Today’s New York Times further cements Governor Mitt Romney’s status as 2005’s “It” boy in the 2008 Republican presidential sweepstakes. In a front-page piece headlined “Massachusetts Governor Tries to Accentuate the Conservative,” Pam Belluck essentially describes Romney’s strategy as positioning himself approximately a half-inch to the left of George W. Bush.
The Times article is just the latest evidence that Romney is having considerable success in the media pre-primary that will determine who’s serious and who isn’t. The current issue of the Atlantic Monthly contains a long, effusively positive profile of the governor by former New York Observer media columnist Sridhar Pappu. In June, National Review put Romney on its cover, with writer John Miller exploring whether the governor was conservative enough for Republican primary voters. (The article – available online by subscription only – created a minor sensation because of a quote from Romney political adviser Michael Murphy, who referred to his client as “a pro-life Mormon faking it as a pro-choice friendly.” Well, at least Romney is no longer faking it.) Just weeks before that, the Weekly Standard published a cover story by Terry Eastland that explored whether Romney’s Mormon religion would be a help or a hindrance were he to run for president.
Of the three magazine articles, Eastland’s is the most useful, because it explores in some depth the relationship between Mormonism and evangelical Christianity. Eastland dares to say out loud that Mormonism deviates so significantly from traditional Christianity that many observers do not consider Mormons to be Christians – potentially a real drawback among the conservative religious voters who tend to dominate the Republican nominating process. Indeed, Eastland begins by observing that, as recently as 1999, a poll showed that 17 percent of Americans would not vote for a Mormon for president. (Of course, Romney’s Mormonism carries with it certain advantages, too, as this Adam Reilly piece in the Boston Phoenix demonstrates.)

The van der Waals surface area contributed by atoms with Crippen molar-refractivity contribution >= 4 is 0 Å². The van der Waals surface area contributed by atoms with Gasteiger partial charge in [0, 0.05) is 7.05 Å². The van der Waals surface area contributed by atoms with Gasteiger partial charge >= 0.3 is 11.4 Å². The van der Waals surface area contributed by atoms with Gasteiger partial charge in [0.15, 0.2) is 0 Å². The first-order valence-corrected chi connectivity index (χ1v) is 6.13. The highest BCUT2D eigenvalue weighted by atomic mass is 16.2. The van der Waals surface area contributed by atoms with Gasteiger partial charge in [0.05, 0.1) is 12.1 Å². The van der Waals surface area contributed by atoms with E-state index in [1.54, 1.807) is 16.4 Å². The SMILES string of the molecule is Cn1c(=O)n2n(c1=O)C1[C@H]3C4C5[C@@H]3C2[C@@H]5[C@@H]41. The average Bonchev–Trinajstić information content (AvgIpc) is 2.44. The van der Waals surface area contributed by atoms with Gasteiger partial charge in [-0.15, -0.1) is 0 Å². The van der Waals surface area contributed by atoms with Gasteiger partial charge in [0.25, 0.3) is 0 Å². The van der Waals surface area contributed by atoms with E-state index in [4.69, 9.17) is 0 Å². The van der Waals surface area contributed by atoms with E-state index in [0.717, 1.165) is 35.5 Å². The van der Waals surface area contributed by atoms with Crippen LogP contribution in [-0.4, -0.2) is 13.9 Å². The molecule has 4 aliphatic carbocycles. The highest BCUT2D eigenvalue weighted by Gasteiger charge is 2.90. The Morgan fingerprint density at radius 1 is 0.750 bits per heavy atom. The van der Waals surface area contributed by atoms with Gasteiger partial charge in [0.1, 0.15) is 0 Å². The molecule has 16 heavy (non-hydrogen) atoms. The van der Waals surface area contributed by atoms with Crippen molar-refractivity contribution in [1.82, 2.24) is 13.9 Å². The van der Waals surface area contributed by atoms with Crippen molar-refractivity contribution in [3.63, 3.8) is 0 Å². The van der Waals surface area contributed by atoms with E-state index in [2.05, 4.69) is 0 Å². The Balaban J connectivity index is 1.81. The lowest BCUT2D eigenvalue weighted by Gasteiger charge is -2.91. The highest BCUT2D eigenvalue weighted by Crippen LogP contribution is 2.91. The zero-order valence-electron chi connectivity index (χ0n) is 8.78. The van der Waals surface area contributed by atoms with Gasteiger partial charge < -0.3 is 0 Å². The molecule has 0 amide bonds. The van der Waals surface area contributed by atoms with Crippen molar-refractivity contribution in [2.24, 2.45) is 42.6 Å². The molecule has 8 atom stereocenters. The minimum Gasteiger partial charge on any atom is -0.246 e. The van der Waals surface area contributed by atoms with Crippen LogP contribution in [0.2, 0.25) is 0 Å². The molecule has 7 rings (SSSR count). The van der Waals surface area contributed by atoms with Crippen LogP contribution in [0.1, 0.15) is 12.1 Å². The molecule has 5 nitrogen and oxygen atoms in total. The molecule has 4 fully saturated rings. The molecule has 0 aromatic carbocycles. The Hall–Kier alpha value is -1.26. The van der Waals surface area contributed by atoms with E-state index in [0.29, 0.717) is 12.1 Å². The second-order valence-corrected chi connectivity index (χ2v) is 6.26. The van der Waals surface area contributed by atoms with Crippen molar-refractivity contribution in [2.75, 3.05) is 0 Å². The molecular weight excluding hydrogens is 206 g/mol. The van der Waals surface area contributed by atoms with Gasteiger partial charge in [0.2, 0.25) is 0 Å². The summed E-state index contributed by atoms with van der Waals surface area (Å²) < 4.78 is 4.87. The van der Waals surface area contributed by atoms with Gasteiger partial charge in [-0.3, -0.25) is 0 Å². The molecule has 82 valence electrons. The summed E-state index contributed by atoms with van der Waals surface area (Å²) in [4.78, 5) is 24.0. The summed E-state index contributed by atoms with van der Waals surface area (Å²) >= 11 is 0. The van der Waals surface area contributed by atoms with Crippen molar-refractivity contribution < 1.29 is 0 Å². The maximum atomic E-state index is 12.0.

By contrast, Miller’s National Review piece is a once-over-lightly, and Pappu’s borders on hagiography – although it does have the virtue of letting the reader see Romney the way he sees himself, always a useful service and one the media rarely perform.
The Romney rush is unusual for two reasons: it’s at least a year too early, and these media lovefests usually involve Democrats rather than Republicans. Inevitably, some months before everyone gets serious, the press falls in love with a fiscally conservative, socially liberal, straight-talking Democrat with little or no chance of winning – Mo Udall, Bruce Babbitt, Paul Tsongas, Bill Bradley, even Howard Dean before his weird, mid-2003 rise miscast him as some sort of a left-wing rabble-rouser. The only Republican I can think of who got this sort of treatment was John McCain in late 1999 and early 2000. (Media Nation’s 2008 Democratic candidate for the early media massage: Iowa governor Tom Vilsack. Just watch.)
Far from straight talk, Romney’s public pronouncements tend toward bland marketing-speak. Indeed, Romney suggests to Pappu that his substance-free rhetoric is a direct result of what happened to his father, George, whose 1968 presidential campaign went into freefall after he described himself as having undergone a “brainwashing” administered by American military officials during a visit to Vietnam. “It did tell me you have to be very, very careful in your choice of words,” Mitt Romney told Pappu. “The careful selection of words is something I’m more attuned to because Dad fell into that quagmire.”
The early rush of media attention Romney has received is the result of several factors. For one thing, the 2008 presidential campaign is wide open – as wide open as it’s been in many decades. For another, most of the attention on the Democratic side is going to the celebrity pseudo-candidacy of Senator Hillary Rodham Clinton, who may or may not run. Then, too, Romney, as a social conservative in liberal Massachusetts and as a Mormon, is exotic, something the media always like. Finally, the Republican field at this point is so fractured that Romney seems plausible.
Romney had better enjoy all the attention while he can. Should he find himself to be a legitimate frontrunner in, say, mid-2007, he’ll be getting far more attention than he is today. Chances are, though, that it won’t be the kind that he’ll frame and put on the wall.